Vindication is always a good thing.
Circles Ė and the way the world sometimes still moves in them despite the shackles weíve put on it Ė are also a good thing.
I wrote here last week about the encounter my brother and I had with a large cat, which I deemed a panther, on Lake Fausse Point in the very early 1980s. I said I didnít know if it was a flesh-and-blood creature or a spiritual emissary, and that the big cats of the south are supposedly extinct. Even if they werenít, none of the big cats in this region were ever black, biologists say.
Turns out, they were only half right.
In 2002, biologist Mike Carloss and his wife were leaving Lake Fausse Point State Park and came face to face with a cougar. The Opelousas Daily World reports Carloss as saying, "The animal was hunched down in an area of cut grass near the wooden gate. It apparently was staring at something before it noticed us. At that time, the animal was about 150 feet away."
They actually got closer, about 30 feet, to the animal before it ambled away.
The park biologist surveyed the area the next morning and obtained "scat" or a stool sample. He submitted it for DNA analysis.
Sure enough, the Wildlife Genetics Laboratory of the Rocky Mountain Research Station of the U.S. Forest Service sent back the results: Puma concolor, the American cougar. Furthermore, the analysis showed the big cat had dined recently on Sylvilagus floridanus, the Eastern cottontail rabbit, and Canis lupus familiaris, the domestic dog.
So there it is. Genetic and eyewitness proof just five years ago of a cougar in St. Martin Parish, just north of here, on Lake Fausse Point, where I saw mine 25 or so years ago.
But what I saw, you will recall, was black. The cougar Carloss and his wife saw was brown.
While biologists believe the cougar never came in black duds, there is evidence that a "jaguar" was once common in Louisiana and Texas, as well as South America and Mexico, itís main range. These jaguars had a "melanistic" or black phase to their coats, temporary but very real.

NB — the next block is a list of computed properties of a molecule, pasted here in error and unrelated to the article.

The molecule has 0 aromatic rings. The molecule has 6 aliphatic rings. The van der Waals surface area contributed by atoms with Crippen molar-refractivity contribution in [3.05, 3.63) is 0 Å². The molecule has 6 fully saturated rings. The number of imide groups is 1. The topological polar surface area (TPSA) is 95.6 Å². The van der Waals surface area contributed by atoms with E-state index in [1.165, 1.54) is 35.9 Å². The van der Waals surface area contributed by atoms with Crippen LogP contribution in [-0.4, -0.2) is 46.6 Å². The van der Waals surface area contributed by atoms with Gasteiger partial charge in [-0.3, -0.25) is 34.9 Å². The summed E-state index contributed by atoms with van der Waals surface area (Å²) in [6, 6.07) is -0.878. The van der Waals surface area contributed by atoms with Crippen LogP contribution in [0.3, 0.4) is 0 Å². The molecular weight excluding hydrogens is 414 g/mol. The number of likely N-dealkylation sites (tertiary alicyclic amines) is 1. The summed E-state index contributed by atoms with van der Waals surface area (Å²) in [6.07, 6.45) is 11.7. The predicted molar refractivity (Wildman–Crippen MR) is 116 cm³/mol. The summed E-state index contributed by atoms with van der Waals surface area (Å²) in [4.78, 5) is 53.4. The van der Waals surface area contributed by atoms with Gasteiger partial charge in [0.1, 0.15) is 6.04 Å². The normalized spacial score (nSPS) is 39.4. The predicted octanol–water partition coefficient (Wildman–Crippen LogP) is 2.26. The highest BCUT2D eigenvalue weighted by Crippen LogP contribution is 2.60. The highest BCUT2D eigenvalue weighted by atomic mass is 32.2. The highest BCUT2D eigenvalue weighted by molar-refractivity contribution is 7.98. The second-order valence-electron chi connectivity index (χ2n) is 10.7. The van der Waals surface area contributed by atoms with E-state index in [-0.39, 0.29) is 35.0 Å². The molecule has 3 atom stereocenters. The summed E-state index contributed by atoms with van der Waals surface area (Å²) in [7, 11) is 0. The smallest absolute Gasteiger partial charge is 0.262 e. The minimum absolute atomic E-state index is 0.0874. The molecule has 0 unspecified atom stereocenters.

So the juryís still out on what I saw back in the early 1980s, cougar or not, black or not. Regardless, there appears to have been, at least that far back, a breeding population of unknown size in the 3,000 square miles of the Atchafalaya Basin. If the cougar can be proven extant, why not jaguar, or a mix of the two (I donít know if thatís genetically possible, so donít quote me on it.)
It fascinates me that there could be such animals left in the basin, thrills me. Among the great sadnesses in the history of America are the vanishings, even the close calls. The buffalo. The wolf. The big cats. Fear, sometimes legitimate most often not, led to the near-total extinction of the gray wolf, the mountain lion, even the grizzly bear.
What if there is a small breeding population of cougars in the basin? Folks in Montana and Wyoming know that wolves are there. People see their scat, hear their howls sometimes. But very rarely do they actually see them.
Iíve lived here all my life and spend a great deal of time in the outdoors, all I can manage. Iíve only seen one black bear, and that was dead on U.S. 90 after being hit by a vehicle. Yet we have a refuge here, and some people see them regularly in those specific areas.
Perhaps what I saw was not a flesh-and-blood animal, after all, but Iíd like to believe it was. Maybe it came to see me and the brother of my soul because Ma Faye, my grandmother, needed to remember and tell me something about myself. Of course, back in those days, I was more interested in fast cars, the newspaper business and corporate ladders than in heritage. I probably wouldnít have even believed in it anyway and went on my merry way all full of career and achievement, pomp and circumstance.
But sometimes it doesnít matter if you believe in something or not, as long as something believes in you.
One thingís for certainÖIíll be keeping an even closer eye on my surroundings in the basin from now on. My eyes and ears are open now. Iím ready to hear what believes in me.